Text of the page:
Kiernan returned to Britain before partition to complete his fellowship, full of plans for a Marxist interpretation of the works of Shakespeare unlikely to interest history faculties at the time, and plunged happily into the debates of the newly constituted Communist Party Historians' Group. Trinity saw no place for him as a communist, but Richard Pares accepted him in Edinburgh University on the strength of his first book. He was to remain there until retirement in 1977, from 1970 with a personal chair. His work during this time ranged from Wordsworth to Indo-central Asian diplomacy, sixteenth-century European problems, evangelicals, and the poet Faiz, to Paraguay, the War of the Pacific, and the revolution of 1854 in Spanish history. However, a great deal of his energy went into the debates of the Communist Party Historians' Group, in which he was persistently critical of ideologically orthodox arguments inadequately supported by scholarship. As such he was a major element in imbuing the British Marxist school of historians with a flexible, critical, and open approach to their subject. He wrote for the journal Past and Present, initiated by the group in 1952, from the first issue, and joined its board in 1973, probably refereeing more contributions to it with greater assiduity than anyone else. He was also much in demand as a referee for other journals.

Not until the mid-1960s did Kiernan turn to the general critical surveys of the era of Western imperialisms by which he became best known, especially The Lords of Human Kind: European Attitudes to the Outside World in the Imperial Age (1969). He was to be an important influence on post-colonial historiography. He had left the Communist Party in 1959 but continued as a Marxist who in politics recognized no enemies on his left.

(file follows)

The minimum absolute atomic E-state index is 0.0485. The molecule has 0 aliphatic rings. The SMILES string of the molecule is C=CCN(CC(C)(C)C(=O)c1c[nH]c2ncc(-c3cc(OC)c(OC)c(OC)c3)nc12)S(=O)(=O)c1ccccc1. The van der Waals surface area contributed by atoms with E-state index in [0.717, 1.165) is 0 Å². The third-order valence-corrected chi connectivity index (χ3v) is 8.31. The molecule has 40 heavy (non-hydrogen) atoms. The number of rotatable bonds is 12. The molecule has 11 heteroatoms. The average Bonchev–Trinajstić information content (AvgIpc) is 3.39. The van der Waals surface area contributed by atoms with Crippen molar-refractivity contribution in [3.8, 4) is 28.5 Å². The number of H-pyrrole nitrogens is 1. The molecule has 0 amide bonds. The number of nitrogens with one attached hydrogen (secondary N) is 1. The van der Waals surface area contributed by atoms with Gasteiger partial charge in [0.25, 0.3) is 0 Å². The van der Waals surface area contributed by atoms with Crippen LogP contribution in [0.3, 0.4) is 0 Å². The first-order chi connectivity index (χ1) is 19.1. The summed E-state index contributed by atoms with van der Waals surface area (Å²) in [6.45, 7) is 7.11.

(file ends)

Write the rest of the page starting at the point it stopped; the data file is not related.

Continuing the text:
Kiernan's second marriage in 1984 took him from a flat in Edinburgh's New Town to Stow in the Scottish borders, and also helped to ‘reinvigorate him intellectually’ (The Times, 14 May 2009) and increase the already impressive rate of his productivity after his official retirement in 1977. His later works included America: the New Imperialism (1978), books on the history of European empires, The Duel in European History (1988), Tobacco: a History (1991), and on Shakespeare (1993, 1996) and Horace (1999). He died in Stow on 17 February 2009, and was survived by his wife, Heather.

E. J. E. Hobsbawm


O. D. Edwards, ed., History and humanism: essays in honour of V. G. Kiernan (1977) · V. G. Kiernan, ‘Herbert Norman's Cambridge’, in V. G. Kiernan, Poets, politics and the people, ed. H. J. Kaye (1989), 178–92 · P. Karat, Across time and continents: a tribute to Victor G. Kiernan (2003) · D. Parker, ed., Ideology, absolutism and the English revolution: debates of the British communist historians, 1940–1956 (2008) · The Guardian (18 Feb 2009) · The Scotsman (19 Feb 2009); (25 Feb 2009) · The Independent (20 Feb 2009) · Pakistan Link (9 March 2009) · The Hindu (13 March 2009) · The Nation (16 March 2009) · The Times (14 May 2009) · History Workshop Journal, 69/1 (2010), 297–300 · Past and Present, 208/1 (2010), 3–8 · V. G. Kiernan papers, priv. coll. · personal knowledge (2013) · private information (2013) [Heather Kiernan, widow] · b. cert.


priv. coll.